- My grandfather was Byron Leslie Pierce, born 11 Aug 1900 in Altona, IL, and who died when my mother was a child; I knew only my grandmother, Lelia Marjorie Curtis, born 22 Nov 1900 in San Jose, IL, and who died 5 Jan 1984 in Apple Valley CA, at the age of 83.
- My mother was Helen Elizabeth Pierce, born 23 Jan 1934 in Kewanee, IL; she was older of two children (born when both of her parents were 33); she died, mysteriously in her sleep, 30 July 1986 in Tullahoma TN, at the age of 52. [Note: the DeVries family tree compiled by my uncle in 2003 has this death date wrong, as in 1983. I have no way to know if there might be other errors in that document.]
- And I, Mark Robert Kelly, was born 30 August 1955, in Melton, England, while my parents were stationed overseas. My father was 21, almost 22, when I was born; my mother was 21.
– – –
Details of father’s side
Here’s a scan of the Kelly Family Tree that I have.
After five more pages of background about the Isle of Man, there is this page:
Here’s the text:
– – – – –
WILLIAM AND ANN PATTY KELLY
Their Marriage was
Solemnized in the Patrick Parish Church
Isle of Man
January 12, 1833
– – –
To this union was born seven children:
William, Thomas, David, Ellen, Eliza, Mary Jane, and Anna.
– – –
Notation: Unfortunately, these could not be given in order of their birth because dates were not available. Compulsory registration did not come into operation in the Isle of Man until 1878.
– – – – –
My ancestor of those seven children is William Henry. Before following his family line down to present, here are summaries of the other six, omitting many details, in the order they’re compiled in the family tree:
- Eliza: born 19 March 1839, married William Andrewartha on Isle of Man in 1863. They had four children, whose descendants ended up in northwest Illinois, in Kewanee, Peoria, Galva, etc.
- Mary Jane (no birth date indicated) married Ceaser Cain, and had five children. One, never married, drowned at sea. Another, never married, died at 35. A third, Mary Jane, died at age 3. The other two, Augustes Cain and Margaret Ann Cain, married and settled in Illinois.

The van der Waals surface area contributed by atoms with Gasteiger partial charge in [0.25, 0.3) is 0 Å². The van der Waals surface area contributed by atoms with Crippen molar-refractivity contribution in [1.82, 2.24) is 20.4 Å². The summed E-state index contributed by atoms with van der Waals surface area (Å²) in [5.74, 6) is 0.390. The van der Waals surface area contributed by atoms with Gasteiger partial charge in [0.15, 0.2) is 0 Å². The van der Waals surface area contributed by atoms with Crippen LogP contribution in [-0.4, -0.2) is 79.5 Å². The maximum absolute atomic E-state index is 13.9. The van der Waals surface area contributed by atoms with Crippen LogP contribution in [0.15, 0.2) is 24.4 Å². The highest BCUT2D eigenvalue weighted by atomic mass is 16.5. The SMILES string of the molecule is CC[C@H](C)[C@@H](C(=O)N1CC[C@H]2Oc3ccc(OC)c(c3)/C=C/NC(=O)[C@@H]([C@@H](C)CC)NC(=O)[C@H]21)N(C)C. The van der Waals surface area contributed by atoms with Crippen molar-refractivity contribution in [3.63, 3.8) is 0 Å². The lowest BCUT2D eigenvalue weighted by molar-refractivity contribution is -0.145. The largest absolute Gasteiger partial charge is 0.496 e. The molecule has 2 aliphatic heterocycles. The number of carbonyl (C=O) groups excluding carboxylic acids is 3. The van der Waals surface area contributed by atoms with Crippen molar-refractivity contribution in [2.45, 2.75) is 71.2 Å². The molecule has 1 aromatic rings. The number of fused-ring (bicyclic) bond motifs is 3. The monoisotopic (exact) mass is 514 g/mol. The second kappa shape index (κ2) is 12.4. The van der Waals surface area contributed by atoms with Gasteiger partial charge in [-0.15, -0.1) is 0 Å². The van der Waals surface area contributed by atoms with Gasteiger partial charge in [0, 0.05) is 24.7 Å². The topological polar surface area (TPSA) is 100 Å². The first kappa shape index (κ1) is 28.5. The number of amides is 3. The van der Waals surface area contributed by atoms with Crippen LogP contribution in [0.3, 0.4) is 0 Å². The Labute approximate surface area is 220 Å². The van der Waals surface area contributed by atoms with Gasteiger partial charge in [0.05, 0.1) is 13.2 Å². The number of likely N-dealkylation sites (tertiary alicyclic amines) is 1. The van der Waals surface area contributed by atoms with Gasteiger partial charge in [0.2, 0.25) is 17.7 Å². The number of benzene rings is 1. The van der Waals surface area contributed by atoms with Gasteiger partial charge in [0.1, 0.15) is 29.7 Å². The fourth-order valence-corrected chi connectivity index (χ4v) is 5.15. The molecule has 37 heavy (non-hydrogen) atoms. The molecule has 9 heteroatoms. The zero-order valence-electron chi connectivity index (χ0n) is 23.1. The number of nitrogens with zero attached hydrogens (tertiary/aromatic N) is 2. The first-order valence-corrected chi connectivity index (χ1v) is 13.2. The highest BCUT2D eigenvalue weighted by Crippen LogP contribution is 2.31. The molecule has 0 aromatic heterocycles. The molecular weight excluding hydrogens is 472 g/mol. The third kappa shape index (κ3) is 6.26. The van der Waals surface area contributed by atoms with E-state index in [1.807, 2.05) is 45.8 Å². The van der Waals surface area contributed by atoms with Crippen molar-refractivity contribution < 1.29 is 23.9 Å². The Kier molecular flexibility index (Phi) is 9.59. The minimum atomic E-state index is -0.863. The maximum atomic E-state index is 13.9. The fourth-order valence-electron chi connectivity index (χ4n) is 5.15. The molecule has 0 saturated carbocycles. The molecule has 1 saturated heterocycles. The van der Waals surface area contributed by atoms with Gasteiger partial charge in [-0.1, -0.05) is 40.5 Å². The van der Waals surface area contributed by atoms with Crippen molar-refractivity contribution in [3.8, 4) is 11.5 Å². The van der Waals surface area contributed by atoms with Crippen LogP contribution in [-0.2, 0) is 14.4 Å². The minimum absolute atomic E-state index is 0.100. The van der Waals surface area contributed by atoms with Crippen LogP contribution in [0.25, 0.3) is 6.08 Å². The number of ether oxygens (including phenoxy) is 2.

- William Henry (born 9 August 1844) – see below.
- Thomas: born 19 March 1847 on the Isle of Man; married Jane Craine Kewish in 1888; died in 1928. “Jane Kewish had two sons by a previous marriage, Robert and James Kewish, and they were raised by Thomas Kelly as his own sons.” Thomas and Jane had three children of their own. Two died in infancy. The third lived until 1966, and had five children. The first of these children, Bernice Elizabeth Kelly, born 1912, was married in 1932, had two children, and got divorced in 1936, giving her children up for adoption. (One of these children, Dorothy Jane, also married, divorced, and remarried, with children, living in Texas when this family tree was compiled.) Bernice married a second time with no children, and a third time in 1943, with further details I’ll not detail, except to note that they all ended up in Galva IL and environs.
- David: born 10 December 1850 on the Isle of Man; came to Galva IL with brother Thomas, in 1868, following their older brother William. He married in 1878 to Christian Kennish, daughter of parents from the Isle of Man. Those parents, with 12 children, had migrated to Holt County, Missouri, in 1870. Their son “David Edward, moved to Holt County in 1880 where he bought and improved a farm of a new land in the same section as her father, in that new country. In February, 1890, he bought the first 80 acres of the farm he later enlarged at Greeley, Colorado. The family thenceforth made their home on that farm where David died December 28, 1928.” David and wife Christian Kennish had six children, only one of whom has a death date in this family tree compiled in 1966. Their descendants settled in Greeley CO, but also in Lincoln NB, Lander WY, and Van Nuys CA.